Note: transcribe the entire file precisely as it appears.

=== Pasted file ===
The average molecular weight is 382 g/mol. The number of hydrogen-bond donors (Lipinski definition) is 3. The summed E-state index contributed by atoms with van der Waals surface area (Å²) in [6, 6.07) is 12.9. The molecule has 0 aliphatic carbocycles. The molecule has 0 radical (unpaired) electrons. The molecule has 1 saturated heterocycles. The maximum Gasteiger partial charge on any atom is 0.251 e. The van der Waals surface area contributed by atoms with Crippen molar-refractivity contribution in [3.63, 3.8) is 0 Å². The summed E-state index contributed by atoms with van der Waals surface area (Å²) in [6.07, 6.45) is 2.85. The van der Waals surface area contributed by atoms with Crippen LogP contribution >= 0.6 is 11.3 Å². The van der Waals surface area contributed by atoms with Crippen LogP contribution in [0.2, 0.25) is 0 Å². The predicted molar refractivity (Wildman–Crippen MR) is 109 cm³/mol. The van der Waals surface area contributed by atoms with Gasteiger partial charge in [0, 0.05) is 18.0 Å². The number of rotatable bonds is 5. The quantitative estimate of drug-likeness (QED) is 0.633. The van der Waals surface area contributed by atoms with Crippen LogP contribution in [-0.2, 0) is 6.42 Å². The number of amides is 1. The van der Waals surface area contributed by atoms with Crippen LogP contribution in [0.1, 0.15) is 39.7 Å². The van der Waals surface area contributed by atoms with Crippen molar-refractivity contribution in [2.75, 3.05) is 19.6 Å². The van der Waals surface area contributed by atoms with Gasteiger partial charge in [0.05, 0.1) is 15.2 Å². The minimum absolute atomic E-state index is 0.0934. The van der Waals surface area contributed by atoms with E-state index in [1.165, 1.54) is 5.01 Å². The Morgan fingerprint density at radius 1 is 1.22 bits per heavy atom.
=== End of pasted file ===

The average molecular weight is 382 g/mol. The number of hydrogen-bond donors (Lipinski definition) is 3. The summed E-state index contributed by atoms with van der Waals surface area (Å²) in [6, 6.07) is 12.9. The molecule has 0 aliphatic carbocycles. The molecule has 0 radical (unpaired) electrons. The molecule has 1 saturated heterocycles. The maximum Gasteiger partial charge on any atom is 0.251 e. The van der Waals surface area contributed by atoms with Crippen molar-refractivity contribution in [3.63, 3.8) is 0 Å². The summed E-state index contributed by atoms with van der Waals surface area (Å²) in [6.07, 6.45) is 2.85. The van der Waals surface area contributed by atoms with Crippen LogP contribution >= 0.6 is 11.3 Å². The van der Waals surface area contributed by atoms with Crippen LogP contribution in [0.2, 0.25) is 0 Å². The predicted molar refractivity (Wildman–Crippen MR) is 109 cm³/mol. The van der Waals surface area contributed by atoms with Gasteiger partial charge in [0, 0.05) is 18.0 Å². The number of rotatable bonds is 5. The quantitative estimate of drug-likeness (QED) is 0.633. The van der Waals surface area contributed by atoms with Crippen LogP contribution in [-0.2, 0) is 6.42 Å². The number of amides is 1. The van der Waals surface area contributed by atoms with Crippen LogP contribution in [0.1, 0.15) is 39.7 Å². The van der Waals surface area contributed by atoms with Crippen molar-refractivity contribution in [2.75, 3.05) is 19.6 Å². The van der Waals surface area contributed by atoms with Gasteiger partial charge in [0.05, 0.1) is 15.2 Å². The minimum absolute atomic E-state index is 0.0934. The van der Waals surface area contributed by atoms with E-state index in [1.165, 1.54) is 5.01 Å². The Morgan fingerprint density at radius 1 is 1.22 bits per heavy atom.